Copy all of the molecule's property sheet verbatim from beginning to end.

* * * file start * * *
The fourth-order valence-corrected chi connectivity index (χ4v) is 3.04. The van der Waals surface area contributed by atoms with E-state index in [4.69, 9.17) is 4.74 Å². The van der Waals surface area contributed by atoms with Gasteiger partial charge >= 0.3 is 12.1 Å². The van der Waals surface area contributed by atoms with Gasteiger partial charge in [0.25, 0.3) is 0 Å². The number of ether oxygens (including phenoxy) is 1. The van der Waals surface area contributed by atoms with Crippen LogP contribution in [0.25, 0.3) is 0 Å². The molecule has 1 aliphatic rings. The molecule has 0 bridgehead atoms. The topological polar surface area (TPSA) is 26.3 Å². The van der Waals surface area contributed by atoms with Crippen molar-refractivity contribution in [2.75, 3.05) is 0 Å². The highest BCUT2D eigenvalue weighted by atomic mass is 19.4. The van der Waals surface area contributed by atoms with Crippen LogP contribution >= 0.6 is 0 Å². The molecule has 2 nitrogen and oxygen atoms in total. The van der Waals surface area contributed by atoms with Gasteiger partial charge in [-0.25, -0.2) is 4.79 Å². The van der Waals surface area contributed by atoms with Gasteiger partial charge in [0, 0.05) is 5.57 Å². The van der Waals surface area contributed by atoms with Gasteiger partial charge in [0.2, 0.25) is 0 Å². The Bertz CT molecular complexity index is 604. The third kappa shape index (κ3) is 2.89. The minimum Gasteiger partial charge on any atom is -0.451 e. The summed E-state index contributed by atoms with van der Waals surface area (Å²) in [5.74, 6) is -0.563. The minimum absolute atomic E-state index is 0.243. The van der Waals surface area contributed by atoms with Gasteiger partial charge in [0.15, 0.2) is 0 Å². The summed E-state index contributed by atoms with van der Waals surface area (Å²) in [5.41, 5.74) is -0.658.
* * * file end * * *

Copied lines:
The fourth-order valence-corrected chi connectivity index (χ4v) is 3.04. The van der Waals surface area contributed by atoms with E-state index in [4.69, 9.17) is 4.74 Å². The van der Waals surface area contributed by atoms with Gasteiger partial charge >= 0.3 is 12.1 Å². The van der Waals surface area contributed by atoms with Gasteiger partial charge in [0.25, 0.3) is 0 Å². The number of ether oxygens (including phenoxy) is 1. The van der Waals surface area contributed by atoms with Crippen LogP contribution in [0.25, 0.3) is 0 Å². The molecule has 1 aliphatic rings. The molecule has 0 bridgehead atoms. The topological polar surface area (TPSA) is 26.3 Å². The van der Waals surface area contributed by atoms with Crippen molar-refractivity contribution in [2.75, 3.05) is 0 Å². The highest BCUT2D eigenvalue weighted by atomic mass is 19.4. The van der Waals surface area contributed by atoms with Crippen LogP contribution >= 0.6 is 0 Å². The molecule has 2 nitrogen and oxygen atoms in total. The van der Waals surface area contributed by atoms with Gasteiger partial charge in [-0.25, -0.2) is 4.79 Å². The van der Waals surface area contributed by atoms with Gasteiger partial charge in [0, 0.05) is 5.57 Å². The van der Waals surface area contributed by atoms with Gasteiger partial charge in [0.2, 0.25) is 0 Å². The Bertz CT molecular complexity index is 604. The third kappa shape index (κ3) is 2.89. The minimum Gasteiger partial charge on any atom is -0.451 e. The summed E-state index contributed by atoms with van der Waals surface area (Å²) in [5.74, 6) is -0.563. The minimum absolute atomic E-state index is 0.243. The van der Waals surface area contributed by atoms with Gasteiger partial charge in [0.15, 0.2) is 0 Å². The summed E-state index contributed by atoms with van der Waals surface area (Å²) in [5.41, 5.74) is -0.658.